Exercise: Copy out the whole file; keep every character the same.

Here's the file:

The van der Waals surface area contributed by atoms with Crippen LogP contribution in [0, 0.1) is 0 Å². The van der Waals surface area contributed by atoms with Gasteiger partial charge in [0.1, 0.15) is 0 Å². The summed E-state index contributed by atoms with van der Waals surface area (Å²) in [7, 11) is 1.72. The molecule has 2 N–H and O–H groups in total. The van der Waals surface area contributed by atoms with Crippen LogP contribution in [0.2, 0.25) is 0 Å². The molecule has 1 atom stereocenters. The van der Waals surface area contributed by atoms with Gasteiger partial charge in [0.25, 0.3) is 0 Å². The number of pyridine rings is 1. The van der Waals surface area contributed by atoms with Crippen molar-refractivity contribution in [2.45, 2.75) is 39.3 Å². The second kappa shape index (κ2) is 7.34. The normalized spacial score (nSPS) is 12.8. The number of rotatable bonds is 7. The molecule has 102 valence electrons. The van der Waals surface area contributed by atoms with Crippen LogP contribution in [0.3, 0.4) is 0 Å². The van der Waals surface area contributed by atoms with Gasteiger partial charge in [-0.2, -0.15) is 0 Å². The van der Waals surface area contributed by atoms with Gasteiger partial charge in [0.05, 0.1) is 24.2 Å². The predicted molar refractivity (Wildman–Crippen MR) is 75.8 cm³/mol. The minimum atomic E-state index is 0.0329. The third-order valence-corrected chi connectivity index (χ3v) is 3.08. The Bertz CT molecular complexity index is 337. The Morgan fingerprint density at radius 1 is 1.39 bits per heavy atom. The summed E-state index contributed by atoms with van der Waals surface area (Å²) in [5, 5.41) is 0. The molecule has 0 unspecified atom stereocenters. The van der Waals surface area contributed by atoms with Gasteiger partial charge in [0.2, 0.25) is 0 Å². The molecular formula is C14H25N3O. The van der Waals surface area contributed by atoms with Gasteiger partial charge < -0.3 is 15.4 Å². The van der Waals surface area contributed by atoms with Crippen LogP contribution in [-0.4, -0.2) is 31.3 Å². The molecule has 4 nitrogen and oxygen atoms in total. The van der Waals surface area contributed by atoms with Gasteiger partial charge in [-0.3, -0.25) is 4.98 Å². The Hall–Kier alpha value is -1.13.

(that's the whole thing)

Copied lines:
The van der Waals surface area contributed by atoms with Crippen LogP contribution in [0, 0.1) is 0 Å². The van der Waals surface area contributed by atoms with Gasteiger partial charge in [0.1, 0.15) is 0 Å². The summed E-state index contributed by atoms with van der Waals surface area (Å²) in [7, 11) is 1.72. The molecule has 2 N–H and O–H groups in total. The van der Waals surface area contributed by atoms with Crippen LogP contribution in [0.2, 0.25) is 0 Å². The molecule has 1 atom stereocenters. The van der Waals surface area contributed by atoms with Gasteiger partial charge in [0.25, 0.3) is 0 Å². The number of pyridine rings is 1. The van der Waals surface area contributed by atoms with Crippen molar-refractivity contribution in [2.45, 2.75) is 39.3 Å². The second kappa shape index (κ2) is 7.34. The normalized spacial score (nSPS) is 12.8. The number of rotatable bonds is 7. The molecule has 102 valence electrons. The van der Waals surface area contributed by atoms with Crippen LogP contribution in [0.3, 0.4) is 0 Å². The van der Waals surface area contributed by atoms with Gasteiger partial charge in [-0.2, -0.15) is 0 Å². The van der Waals surface area contributed by atoms with Gasteiger partial charge in [0.05, 0.1) is 24.2 Å². The predicted molar refractivity (Wildman–Crippen MR) is 75.8 cm³/mol. The minimum atomic E-state index is 0.0329. The third-order valence-corrected chi connectivity index (χ3v) is 3.08. The Bertz CT molecular complexity index is 337. The Morgan fingerprint density at radius 1 is 1.39 bits per heavy atom. The summed E-state index contributed by atoms with van der Waals surface area (Å²) in [5, 5.41) is 0. The molecule has 0 unspecified atom stereocenters. The van der Waals surface area contributed by atoms with Gasteiger partial charge in [0.2, 0.25) is 0 Å². The molecular formula is C14H25N3O. The van der Waals surface area contributed by atoms with Gasteiger partial charge < -0.3 is 15.4 Å². The van der Waals surface area contributed by atoms with Crippen LogP contribution in [-0.4, -0.2) is 31.3 Å². The molecule has 4 nitrogen and oxygen atoms in total. The van der Waals surface area contributed by atoms with Gasteiger partial charge in [-0.3, -0.25) is 4.98 Å². The Hall–Kier alpha value is -1.13.